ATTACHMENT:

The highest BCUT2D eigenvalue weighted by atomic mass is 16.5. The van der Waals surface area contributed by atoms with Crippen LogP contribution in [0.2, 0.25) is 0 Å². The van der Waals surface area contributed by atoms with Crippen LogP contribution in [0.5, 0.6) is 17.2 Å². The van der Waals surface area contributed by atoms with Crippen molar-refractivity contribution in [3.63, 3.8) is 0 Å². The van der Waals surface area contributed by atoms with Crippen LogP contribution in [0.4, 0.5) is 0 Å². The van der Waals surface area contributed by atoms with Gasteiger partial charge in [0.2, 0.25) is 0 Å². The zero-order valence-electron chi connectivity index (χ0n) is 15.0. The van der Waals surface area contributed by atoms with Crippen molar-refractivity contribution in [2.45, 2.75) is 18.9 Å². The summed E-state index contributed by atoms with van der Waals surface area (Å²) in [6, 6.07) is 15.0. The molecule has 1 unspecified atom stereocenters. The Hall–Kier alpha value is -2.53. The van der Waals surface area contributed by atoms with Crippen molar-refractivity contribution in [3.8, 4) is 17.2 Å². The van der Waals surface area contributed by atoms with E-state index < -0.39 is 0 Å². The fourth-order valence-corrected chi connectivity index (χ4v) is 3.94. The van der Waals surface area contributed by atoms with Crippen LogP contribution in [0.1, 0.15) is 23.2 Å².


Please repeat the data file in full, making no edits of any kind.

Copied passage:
The highest BCUT2D eigenvalue weighted by atomic mass is 16.5. The van der Waals surface area contributed by atoms with Crippen LogP contribution in [0.2, 0.25) is 0 Å². The van der Waals surface area contributed by atoms with Crippen LogP contribution in [0.5, 0.6) is 17.2 Å². The van der Waals surface area contributed by atoms with Crippen molar-refractivity contribution in [3.63, 3.8) is 0 Å². The van der Waals surface area contributed by atoms with Crippen LogP contribution in [0.4, 0.5) is 0 Å². The van der Waals surface area contributed by atoms with Gasteiger partial charge in [0.2, 0.25) is 0 Å². The zero-order valence-electron chi connectivity index (χ0n) is 15.0. The van der Waals surface area contributed by atoms with Crippen molar-refractivity contribution in [2.45, 2.75) is 18.9 Å². The summed E-state index contributed by atoms with van der Waals surface area (Å²) in [6, 6.07) is 15.0. The molecule has 1 unspecified atom stereocenters. The Hall–Kier alpha value is -2.53. The van der Waals surface area contributed by atoms with Crippen molar-refractivity contribution in [3.8, 4) is 17.2 Å². The van der Waals surface area contributed by atoms with E-state index < -0.39 is 0 Å². The fourth-order valence-corrected chi connectivity index (χ4v) is 3.94. The van der Waals surface area contributed by atoms with Crippen LogP contribution in [0.1, 0.15) is 23.2 Å².